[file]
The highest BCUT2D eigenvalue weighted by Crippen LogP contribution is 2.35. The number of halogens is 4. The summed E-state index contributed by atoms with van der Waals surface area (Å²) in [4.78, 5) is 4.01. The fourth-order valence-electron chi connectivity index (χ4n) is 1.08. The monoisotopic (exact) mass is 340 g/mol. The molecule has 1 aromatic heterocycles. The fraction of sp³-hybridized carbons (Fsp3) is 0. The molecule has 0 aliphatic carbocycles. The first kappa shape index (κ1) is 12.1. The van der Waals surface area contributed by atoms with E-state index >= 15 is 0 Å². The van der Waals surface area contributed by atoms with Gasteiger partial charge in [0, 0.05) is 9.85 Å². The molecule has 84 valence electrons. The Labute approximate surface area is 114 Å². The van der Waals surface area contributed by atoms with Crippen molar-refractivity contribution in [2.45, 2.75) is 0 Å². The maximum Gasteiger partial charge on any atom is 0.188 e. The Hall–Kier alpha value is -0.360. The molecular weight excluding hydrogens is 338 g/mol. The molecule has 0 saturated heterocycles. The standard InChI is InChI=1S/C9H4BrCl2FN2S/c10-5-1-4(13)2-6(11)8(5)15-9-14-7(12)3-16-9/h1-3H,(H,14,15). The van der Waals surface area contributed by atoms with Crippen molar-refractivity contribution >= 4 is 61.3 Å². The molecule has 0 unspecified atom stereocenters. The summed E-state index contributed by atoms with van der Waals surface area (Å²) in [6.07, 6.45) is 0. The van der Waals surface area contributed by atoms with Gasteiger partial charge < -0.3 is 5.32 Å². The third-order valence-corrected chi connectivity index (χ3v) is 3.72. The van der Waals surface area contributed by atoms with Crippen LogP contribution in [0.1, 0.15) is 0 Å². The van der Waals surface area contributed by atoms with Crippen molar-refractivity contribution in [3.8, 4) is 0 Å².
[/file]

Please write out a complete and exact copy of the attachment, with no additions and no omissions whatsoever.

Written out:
The highest BCUT2D eigenvalue weighted by Crippen LogP contribution is 2.35. The number of halogens is 4. The summed E-state index contributed by atoms with van der Waals surface area (Å²) in [4.78, 5) is 4.01. The fourth-order valence-electron chi connectivity index (χ4n) is 1.08. The monoisotopic (exact) mass is 340 g/mol. The molecule has 1 aromatic heterocycles. The fraction of sp³-hybridized carbons (Fsp3) is 0. The molecule has 0 aliphatic carbocycles. The first kappa shape index (κ1) is 12.1. The van der Waals surface area contributed by atoms with E-state index >= 15 is 0 Å². The van der Waals surface area contributed by atoms with Gasteiger partial charge in [0, 0.05) is 9.85 Å². The molecule has 84 valence electrons. The Labute approximate surface area is 114 Å². The van der Waals surface area contributed by atoms with Crippen molar-refractivity contribution in [2.45, 2.75) is 0 Å². The maximum Gasteiger partial charge on any atom is 0.188 e. The Hall–Kier alpha value is -0.360. The molecular weight excluding hydrogens is 338 g/mol. The molecule has 0 saturated heterocycles. The standard InChI is InChI=1S/C9H4BrCl2FN2S/c10-5-1-4(13)2-6(11)8(5)15-9-14-7(12)3-16-9/h1-3H,(H,14,15). The van der Waals surface area contributed by atoms with Crippen molar-refractivity contribution >= 4 is 61.3 Å². The molecule has 0 unspecified atom stereocenters. The summed E-state index contributed by atoms with van der Waals surface area (Å²) in [6.07, 6.45) is 0. The van der Waals surface area contributed by atoms with Gasteiger partial charge < -0.3 is 5.32 Å². The third-order valence-corrected chi connectivity index (χ3v) is 3.72. The van der Waals surface area contributed by atoms with Crippen LogP contribution in [0.1, 0.15) is 0 Å². The van der Waals surface area contributed by atoms with Crippen molar-refractivity contribution in [3.8, 4) is 0 Å².